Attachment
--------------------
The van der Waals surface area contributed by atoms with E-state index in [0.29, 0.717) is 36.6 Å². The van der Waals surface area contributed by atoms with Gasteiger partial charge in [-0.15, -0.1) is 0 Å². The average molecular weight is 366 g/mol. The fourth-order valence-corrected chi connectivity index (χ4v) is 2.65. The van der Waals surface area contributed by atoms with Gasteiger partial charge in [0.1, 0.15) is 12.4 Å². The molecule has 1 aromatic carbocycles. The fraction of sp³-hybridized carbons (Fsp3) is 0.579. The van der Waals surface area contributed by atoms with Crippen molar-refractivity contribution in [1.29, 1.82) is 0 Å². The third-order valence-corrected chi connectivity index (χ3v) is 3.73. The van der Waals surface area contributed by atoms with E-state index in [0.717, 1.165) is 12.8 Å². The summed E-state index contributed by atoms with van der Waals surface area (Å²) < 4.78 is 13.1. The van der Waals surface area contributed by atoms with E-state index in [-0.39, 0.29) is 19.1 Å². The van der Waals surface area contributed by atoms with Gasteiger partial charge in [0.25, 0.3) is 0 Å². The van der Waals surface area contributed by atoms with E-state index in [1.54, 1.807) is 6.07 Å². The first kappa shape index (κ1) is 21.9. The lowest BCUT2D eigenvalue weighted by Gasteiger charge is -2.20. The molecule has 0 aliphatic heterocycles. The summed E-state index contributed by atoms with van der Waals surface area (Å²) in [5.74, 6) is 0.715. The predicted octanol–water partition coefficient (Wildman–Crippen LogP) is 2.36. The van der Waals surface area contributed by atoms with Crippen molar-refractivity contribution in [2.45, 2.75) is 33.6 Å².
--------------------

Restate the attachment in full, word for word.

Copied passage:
The van der Waals surface area contributed by atoms with E-state index in [0.29, 0.717) is 36.6 Å². The van der Waals surface area contributed by atoms with Gasteiger partial charge in [-0.15, -0.1) is 0 Å². The average molecular weight is 366 g/mol. The fourth-order valence-corrected chi connectivity index (χ4v) is 2.65. The van der Waals surface area contributed by atoms with Gasteiger partial charge in [0.1, 0.15) is 12.4 Å². The molecule has 1 aromatic carbocycles. The fraction of sp³-hybridized carbons (Fsp3) is 0.579. The van der Waals surface area contributed by atoms with Crippen molar-refractivity contribution in [1.29, 1.82) is 0 Å². The third-order valence-corrected chi connectivity index (χ3v) is 3.73. The van der Waals surface area contributed by atoms with E-state index in [0.717, 1.165) is 12.8 Å². The summed E-state index contributed by atoms with van der Waals surface area (Å²) < 4.78 is 13.1. The van der Waals surface area contributed by atoms with E-state index in [-0.39, 0.29) is 19.1 Å². The van der Waals surface area contributed by atoms with Gasteiger partial charge in [0.25, 0.3) is 0 Å². The van der Waals surface area contributed by atoms with E-state index in [1.54, 1.807) is 6.07 Å². The first kappa shape index (κ1) is 21.9. The lowest BCUT2D eigenvalue weighted by Gasteiger charge is -2.20. The molecule has 0 aliphatic heterocycles. The summed E-state index contributed by atoms with van der Waals surface area (Å²) in [5.74, 6) is 0.715. The predicted octanol–water partition coefficient (Wildman–Crippen LogP) is 2.36. The van der Waals surface area contributed by atoms with Crippen molar-refractivity contribution in [2.45, 2.75) is 33.6 Å².